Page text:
The First day of the Rest of My Life

Image of The First day of the Rest of My Life
Author(s): 
Release Date: 
July 31, 2011
Publisher/Imprint: 
Kensington
Pages: 
432
Reviewed by: 

“The blending of three or more generations and the secrets they harbor keeps this story moving briskly, culminating in a satisfying ending that makes us believe that despite heartache and angst, there can be such a thing as happily ever after.”

Madeline and Annie O’Shea are sisters who have suffered unspeakable childhood traumas. Raised by parents they love, the girls become desolate when their father perishes at sea. Their mother, Mary Elise, takes charge and becomes their whole world.

They often accompany their mother to Mary Elise’s French Beauty Parlor on Cape Cod, which is the favored gathering place for the local women. The girls are embraced and loved by the patrons and staff alike. While there, they are often privy to local gossip, and though they do not understand half of it, they flourish under their mother’s love.

Not long after their father’s death, Mary Elise marries a vile and nasty man named Sherwinn Barnes. The girls not only fear him, they also hate him immensely.

Mary Elise starts suffering from horrendous headaches and is diagnosed with an inoperable brain tumor, so Sherwinn steps in to take care of the girls—and take care of them he does, but not in a good way. His actions and those of his two buddies are revealed after Annie becomes ill at school and is hospitalized. Madeline, refusing to leave her sister’s side, is coaxed by the police—with their assurance of the sisters’ safety—to reveal exactly what Sherwinn and his friends have done to her and Annie.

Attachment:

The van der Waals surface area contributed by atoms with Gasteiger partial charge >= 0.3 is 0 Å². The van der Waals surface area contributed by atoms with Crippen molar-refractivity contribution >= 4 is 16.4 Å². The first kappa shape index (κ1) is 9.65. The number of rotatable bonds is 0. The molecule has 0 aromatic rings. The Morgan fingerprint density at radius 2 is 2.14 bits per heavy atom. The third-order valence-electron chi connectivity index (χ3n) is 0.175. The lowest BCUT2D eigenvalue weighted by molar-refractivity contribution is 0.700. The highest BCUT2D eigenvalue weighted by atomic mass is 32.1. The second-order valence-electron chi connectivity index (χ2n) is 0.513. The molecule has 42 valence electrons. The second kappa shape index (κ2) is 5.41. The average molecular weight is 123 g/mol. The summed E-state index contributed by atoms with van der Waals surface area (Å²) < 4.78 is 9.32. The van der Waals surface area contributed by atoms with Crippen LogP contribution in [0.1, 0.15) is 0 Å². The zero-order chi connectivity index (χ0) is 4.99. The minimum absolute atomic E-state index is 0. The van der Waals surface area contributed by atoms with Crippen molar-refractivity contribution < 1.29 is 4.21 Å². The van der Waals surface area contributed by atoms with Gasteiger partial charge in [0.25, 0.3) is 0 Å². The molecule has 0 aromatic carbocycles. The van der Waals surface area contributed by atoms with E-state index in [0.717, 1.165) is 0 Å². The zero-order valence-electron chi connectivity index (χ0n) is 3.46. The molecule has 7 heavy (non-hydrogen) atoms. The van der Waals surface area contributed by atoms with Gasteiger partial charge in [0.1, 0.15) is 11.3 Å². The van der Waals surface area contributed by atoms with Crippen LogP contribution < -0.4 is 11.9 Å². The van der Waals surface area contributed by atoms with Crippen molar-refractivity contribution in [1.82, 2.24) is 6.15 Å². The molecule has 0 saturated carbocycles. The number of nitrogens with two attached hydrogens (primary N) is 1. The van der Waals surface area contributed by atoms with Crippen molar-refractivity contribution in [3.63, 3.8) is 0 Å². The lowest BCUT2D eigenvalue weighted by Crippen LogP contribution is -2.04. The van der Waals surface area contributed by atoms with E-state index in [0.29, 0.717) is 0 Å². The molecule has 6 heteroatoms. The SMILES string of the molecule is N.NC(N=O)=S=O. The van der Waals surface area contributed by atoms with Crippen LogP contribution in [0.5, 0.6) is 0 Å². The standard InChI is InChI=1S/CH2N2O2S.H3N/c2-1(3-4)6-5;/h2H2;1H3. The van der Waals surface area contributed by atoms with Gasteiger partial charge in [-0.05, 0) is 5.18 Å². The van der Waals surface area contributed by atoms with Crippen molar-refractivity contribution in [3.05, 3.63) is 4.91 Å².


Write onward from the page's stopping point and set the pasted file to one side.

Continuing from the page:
As we switch between Madeline and Annie’s adult lives versus their childhoods, we learn more of the outcome and degree of their traumas. Annie’s fear and mistrust of people has her becoming a veterinarian, and she is only close to her sister and grandparents. Madeline starts a successful business as a life coach, though feels she is an imposter by trying to help others gain control of their lives when she has no idea where her own life is taking her.

This complex yet riveting novel begins somewhat slowly, but soon captures the reader’s attention with the tease of secrets and suffering to come. Ms. Lamb includes several subplots that involve many eclectic and off-the-wall characters that add humor to an otherwise humorless story.

The blending of three or more generations and the secrets they harbor keeps this story moving briskly, culminating in a satisfying ending that makes us believe that despite heartache and angst, there can be such a thing as happily ever after.